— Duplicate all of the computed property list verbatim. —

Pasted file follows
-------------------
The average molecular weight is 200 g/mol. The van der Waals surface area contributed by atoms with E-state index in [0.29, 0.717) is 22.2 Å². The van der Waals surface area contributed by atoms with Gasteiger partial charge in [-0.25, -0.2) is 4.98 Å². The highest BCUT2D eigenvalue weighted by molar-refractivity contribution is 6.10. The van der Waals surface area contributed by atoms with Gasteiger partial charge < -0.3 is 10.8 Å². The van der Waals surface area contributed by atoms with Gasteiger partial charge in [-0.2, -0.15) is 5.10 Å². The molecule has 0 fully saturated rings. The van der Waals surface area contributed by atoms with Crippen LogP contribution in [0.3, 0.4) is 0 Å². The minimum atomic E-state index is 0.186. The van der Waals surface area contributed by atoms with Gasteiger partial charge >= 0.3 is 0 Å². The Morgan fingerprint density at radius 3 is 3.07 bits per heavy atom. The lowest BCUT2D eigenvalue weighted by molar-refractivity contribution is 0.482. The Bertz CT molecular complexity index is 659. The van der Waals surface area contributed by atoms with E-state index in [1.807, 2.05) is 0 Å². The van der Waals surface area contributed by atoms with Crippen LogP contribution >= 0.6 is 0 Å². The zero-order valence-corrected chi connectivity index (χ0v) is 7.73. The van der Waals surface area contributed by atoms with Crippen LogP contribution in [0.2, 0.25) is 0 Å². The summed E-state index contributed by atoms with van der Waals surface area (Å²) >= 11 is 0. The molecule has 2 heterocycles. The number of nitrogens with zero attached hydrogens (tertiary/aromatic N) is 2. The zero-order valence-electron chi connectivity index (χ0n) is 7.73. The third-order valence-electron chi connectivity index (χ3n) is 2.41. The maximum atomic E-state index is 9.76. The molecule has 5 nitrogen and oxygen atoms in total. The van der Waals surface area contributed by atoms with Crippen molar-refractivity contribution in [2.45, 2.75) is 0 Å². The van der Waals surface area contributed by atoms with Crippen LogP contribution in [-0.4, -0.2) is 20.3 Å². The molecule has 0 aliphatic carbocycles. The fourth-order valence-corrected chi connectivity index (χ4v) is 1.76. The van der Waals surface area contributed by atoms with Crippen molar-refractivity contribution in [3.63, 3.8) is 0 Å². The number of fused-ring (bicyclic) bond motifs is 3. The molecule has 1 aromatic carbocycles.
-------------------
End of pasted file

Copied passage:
The average molecular weight is 200 g/mol. The van der Waals surface area contributed by atoms with E-state index in [0.29, 0.717) is 22.2 Å². The van der Waals surface area contributed by atoms with Gasteiger partial charge in [-0.25, -0.2) is 4.98 Å². The highest BCUT2D eigenvalue weighted by molar-refractivity contribution is 6.10. The van der Waals surface area contributed by atoms with Gasteiger partial charge < -0.3 is 10.8 Å². The van der Waals surface area contributed by atoms with Gasteiger partial charge in [-0.2, -0.15) is 5.10 Å². The molecule has 0 fully saturated rings. The van der Waals surface area contributed by atoms with Crippen LogP contribution in [0.3, 0.4) is 0 Å². The minimum atomic E-state index is 0.186. The van der Waals surface area contributed by atoms with Gasteiger partial charge >= 0.3 is 0 Å². The Morgan fingerprint density at radius 3 is 3.07 bits per heavy atom. The lowest BCUT2D eigenvalue weighted by molar-refractivity contribution is 0.482. The Bertz CT molecular complexity index is 659. The van der Waals surface area contributed by atoms with E-state index in [1.807, 2.05) is 0 Å². The van der Waals surface area contributed by atoms with Crippen LogP contribution >= 0.6 is 0 Å². The zero-order valence-corrected chi connectivity index (χ0v) is 7.73. The van der Waals surface area contributed by atoms with Crippen LogP contribution in [0.2, 0.25) is 0 Å². The summed E-state index contributed by atoms with van der Waals surface area (Å²) >= 11 is 0. The molecule has 2 heterocycles. The number of nitrogens with zero attached hydrogens (tertiary/aromatic N) is 2. The zero-order valence-electron chi connectivity index (χ0n) is 7.73. The third-order valence-electron chi connectivity index (χ3n) is 2.41. The maximum atomic E-state index is 9.76. The molecule has 5 nitrogen and oxygen atoms in total. The van der Waals surface area contributed by atoms with Crippen molar-refractivity contribution in [2.45, 2.75) is 0 Å². The van der Waals surface area contributed by atoms with Crippen LogP contribution in [-0.4, -0.2) is 20.3 Å². The molecule has 0 aliphatic carbocycles. The fourth-order valence-corrected chi connectivity index (χ4v) is 1.76. The van der Waals surface area contributed by atoms with Crippen molar-refractivity contribution in [3.63, 3.8) is 0 Å². The number of fused-ring (bicyclic) bond motifs is 3. The molecule has 1 aromatic carbocycles.